Though Nader gets all the acclaim for exposing the Corvair, the real "hero" of the story was a Chevrolet mechanic, George Caramagna, who first brought the issue (mostly a lack of a front anti-sway bar) to the world's attention. Nader was simply the voice.
Nonetheless, it was Nader who was seen as a pariah when Unsafe was first published in 1965, raising the ire of General Motors in an era when corporate giants still had the wherewithal to quash the "little guy". In Nader's case, the United States' largest automaker had his phones tapped, his private life investigated and even hired prostitutes to solicit him in an effort to discredit his writings. Nader eventually won a lawsuit against GM for invasion of privacy.
Because of the enormous publicity surrounding the case, it's easy to think that Unsafe was entirely about the deficiencies of the Corvair. But, in fact, Nader's pillorying of the Chevy was but the first chapter, just the example of all that he saw wrong with the automotive industry. Indeed, the main thrust of the book details what Nader describes as "the automotive tragedy" that he saw as "one of the most serious assaults on the human body".
Inconsistencies and inaccuracies (and isn't hindsight a wonderful thing) can't, however, undermine the importance of Nader's work. Even if somewhat misleading in its conclusions, at least as regards to the Corvair, Nader's tome changed the automobile for the better in ways no other printed word did before. Or has since. Since the publication of Unsafe At Any Speed, anyone who has ever so much as nicked another car's fender owes Nader debt of gratitude. Far fewer of us would be walking the planet today were it not for his tenaciousness and unwavering dedication to safety.
Unsafe goes on to detail the rest of Nader's concerns, ranging from the obvious (the glaring reflections caused by the then de rigueur chrome-festooned cars) to the downright troubling (Nader's contention that auto engineers fully understood the science of how a human body is affected by a collision but chose not to act upon it). For those, like me, too young to have driven in the early 1960s, finding out that early automatic transmissions previously had PNDLR shift patterns that encouraged early adopters to shift "all the way down" looking for the lowest gear only to find reverse seems such a colossal blunder one wonders how supposedly intelligent engineers could be so stupid. By 1966, the now-common PRNDL was adopted by all American automakers.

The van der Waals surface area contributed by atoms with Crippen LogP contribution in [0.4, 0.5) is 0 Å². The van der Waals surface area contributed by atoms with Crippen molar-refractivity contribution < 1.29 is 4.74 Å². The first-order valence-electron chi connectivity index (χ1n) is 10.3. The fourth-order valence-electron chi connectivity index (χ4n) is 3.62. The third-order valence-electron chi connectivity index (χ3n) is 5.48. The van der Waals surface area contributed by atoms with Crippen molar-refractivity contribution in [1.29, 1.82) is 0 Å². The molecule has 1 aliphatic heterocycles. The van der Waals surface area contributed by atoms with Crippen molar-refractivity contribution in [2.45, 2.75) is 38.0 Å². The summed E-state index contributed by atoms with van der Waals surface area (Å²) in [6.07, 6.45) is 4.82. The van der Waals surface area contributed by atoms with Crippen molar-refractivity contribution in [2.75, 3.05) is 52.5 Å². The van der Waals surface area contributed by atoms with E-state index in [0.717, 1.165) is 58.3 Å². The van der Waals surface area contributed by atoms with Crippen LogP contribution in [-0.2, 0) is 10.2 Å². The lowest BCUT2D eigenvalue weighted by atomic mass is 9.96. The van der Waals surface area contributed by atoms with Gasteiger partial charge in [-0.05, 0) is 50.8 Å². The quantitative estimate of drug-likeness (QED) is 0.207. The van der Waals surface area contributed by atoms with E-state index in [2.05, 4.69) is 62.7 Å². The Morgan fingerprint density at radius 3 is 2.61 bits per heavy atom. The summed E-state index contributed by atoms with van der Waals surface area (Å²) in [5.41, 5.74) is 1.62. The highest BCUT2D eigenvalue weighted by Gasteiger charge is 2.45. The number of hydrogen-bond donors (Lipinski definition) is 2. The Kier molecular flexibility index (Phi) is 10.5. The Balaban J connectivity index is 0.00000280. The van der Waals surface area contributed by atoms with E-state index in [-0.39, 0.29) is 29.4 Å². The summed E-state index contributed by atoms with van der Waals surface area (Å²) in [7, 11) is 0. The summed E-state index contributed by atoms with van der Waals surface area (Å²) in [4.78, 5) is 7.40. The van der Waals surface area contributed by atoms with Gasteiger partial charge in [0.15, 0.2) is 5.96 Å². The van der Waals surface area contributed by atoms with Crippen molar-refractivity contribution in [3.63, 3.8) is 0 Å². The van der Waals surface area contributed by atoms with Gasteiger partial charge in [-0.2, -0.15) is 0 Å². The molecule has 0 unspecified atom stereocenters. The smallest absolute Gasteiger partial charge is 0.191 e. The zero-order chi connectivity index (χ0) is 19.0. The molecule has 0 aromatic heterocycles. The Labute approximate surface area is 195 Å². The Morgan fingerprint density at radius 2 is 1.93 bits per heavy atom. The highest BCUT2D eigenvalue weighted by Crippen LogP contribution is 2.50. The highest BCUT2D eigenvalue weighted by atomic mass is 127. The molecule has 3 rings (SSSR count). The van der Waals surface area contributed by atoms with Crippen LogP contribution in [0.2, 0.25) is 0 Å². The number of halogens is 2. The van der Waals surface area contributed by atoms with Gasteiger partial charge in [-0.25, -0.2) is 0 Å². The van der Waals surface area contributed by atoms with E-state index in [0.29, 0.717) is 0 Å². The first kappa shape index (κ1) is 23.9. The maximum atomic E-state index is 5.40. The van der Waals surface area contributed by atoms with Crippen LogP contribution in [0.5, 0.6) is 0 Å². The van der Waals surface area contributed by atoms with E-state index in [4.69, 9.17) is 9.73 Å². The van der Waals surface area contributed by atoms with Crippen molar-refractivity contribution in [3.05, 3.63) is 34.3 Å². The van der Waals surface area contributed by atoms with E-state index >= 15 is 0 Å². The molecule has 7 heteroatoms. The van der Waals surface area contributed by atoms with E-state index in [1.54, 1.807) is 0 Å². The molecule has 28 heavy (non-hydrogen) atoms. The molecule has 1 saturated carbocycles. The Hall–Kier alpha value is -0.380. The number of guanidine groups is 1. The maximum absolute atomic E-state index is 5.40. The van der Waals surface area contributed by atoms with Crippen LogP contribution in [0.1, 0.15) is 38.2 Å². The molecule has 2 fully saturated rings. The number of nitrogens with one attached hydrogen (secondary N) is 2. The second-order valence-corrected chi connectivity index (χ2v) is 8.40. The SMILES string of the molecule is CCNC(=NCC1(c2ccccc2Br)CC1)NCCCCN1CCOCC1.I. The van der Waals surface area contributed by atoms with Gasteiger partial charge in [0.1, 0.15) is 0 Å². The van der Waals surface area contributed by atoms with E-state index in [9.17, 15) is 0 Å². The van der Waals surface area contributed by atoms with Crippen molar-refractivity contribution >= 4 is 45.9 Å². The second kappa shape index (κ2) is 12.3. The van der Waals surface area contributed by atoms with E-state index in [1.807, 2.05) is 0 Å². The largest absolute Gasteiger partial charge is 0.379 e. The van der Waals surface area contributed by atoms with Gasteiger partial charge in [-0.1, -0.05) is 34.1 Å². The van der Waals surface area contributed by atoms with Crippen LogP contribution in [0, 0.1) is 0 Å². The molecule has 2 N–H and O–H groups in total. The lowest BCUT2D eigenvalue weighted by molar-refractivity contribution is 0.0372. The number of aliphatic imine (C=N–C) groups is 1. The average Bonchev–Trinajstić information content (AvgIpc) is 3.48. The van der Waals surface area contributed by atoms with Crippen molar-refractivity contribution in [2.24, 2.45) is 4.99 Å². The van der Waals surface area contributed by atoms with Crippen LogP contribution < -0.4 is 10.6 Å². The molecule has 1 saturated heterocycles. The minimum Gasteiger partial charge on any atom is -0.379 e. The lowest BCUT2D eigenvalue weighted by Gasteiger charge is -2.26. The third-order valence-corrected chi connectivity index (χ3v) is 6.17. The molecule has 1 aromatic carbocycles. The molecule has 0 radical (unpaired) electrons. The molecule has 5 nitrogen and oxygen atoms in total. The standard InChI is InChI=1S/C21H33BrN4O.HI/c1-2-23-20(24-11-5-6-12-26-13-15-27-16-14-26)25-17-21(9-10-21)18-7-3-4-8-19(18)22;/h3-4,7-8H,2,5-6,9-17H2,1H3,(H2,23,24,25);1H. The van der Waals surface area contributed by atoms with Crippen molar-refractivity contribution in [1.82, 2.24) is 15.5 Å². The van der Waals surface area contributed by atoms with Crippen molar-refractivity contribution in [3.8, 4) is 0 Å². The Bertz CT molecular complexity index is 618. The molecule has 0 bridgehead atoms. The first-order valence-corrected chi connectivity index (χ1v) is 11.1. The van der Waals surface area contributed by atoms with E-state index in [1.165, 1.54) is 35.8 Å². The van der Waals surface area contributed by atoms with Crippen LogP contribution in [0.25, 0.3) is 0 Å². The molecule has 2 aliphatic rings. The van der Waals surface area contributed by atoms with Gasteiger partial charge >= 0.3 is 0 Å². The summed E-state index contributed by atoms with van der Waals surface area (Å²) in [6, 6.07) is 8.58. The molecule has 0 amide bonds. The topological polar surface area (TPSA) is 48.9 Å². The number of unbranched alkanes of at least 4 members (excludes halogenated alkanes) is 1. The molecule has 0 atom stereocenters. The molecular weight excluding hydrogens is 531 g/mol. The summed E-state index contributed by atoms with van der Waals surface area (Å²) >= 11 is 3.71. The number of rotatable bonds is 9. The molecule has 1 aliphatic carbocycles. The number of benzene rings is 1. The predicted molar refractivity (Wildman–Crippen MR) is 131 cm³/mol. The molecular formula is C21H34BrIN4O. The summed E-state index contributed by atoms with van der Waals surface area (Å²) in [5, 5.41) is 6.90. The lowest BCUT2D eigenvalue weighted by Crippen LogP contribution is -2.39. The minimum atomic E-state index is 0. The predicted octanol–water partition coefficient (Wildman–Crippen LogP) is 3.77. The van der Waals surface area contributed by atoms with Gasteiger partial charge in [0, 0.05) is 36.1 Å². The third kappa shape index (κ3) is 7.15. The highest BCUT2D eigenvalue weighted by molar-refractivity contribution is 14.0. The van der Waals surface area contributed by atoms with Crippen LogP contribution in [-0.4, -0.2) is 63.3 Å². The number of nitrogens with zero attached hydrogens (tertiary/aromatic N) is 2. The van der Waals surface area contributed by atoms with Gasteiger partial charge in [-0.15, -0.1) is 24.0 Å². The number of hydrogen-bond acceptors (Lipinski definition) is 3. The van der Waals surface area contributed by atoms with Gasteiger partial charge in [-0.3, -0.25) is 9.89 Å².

Still other tidbits of automaker malfeasance infuriate. Nader notes that, while the Massachusetts Institute of Technology (MIT) estimated the annual updates to Detroit iron added about $700 to the cost of each new car, only 23 cents of that was spent on the design and evaluation of safety devices. As well, some of the parallels to modern automotive safety issues are downright eerie; Buick's attempt to cover up the brake problems with its 1953 Roadmaster without alerting the general public sound remarkably similar to Toyota's recent debacle. And, of course, it will warm the cockles of environmentalists to hear that Nader was railing against tailpipe emissions in 1965 with the same ferocity as electric car advocates do today.
The book is also full of interesting little factoids for the modern reader. General Motors, for instance, had a net profit of 10.2 per cent in 1964, a number that would cause any modern CEO to literally bathe in champagne. Nader is also prescient in calling for what he calls "anti-skid" brakes - ABS in modern parlance - a safety upgrade not available on US automobiles until the 1971 Chrysler Imperial, though its availability did not become widespread until German luxury car makers began introducing it in the late 1970s. And the Since Unsafe preface of the 1973 edition also details the burgeoning development of the air bag.
Unsafe at Any Speed is sometimes hard reading and the writing is incredibly heavy-handed. It nonetheless still possesses the ability to shock, 45 years after its initial publication.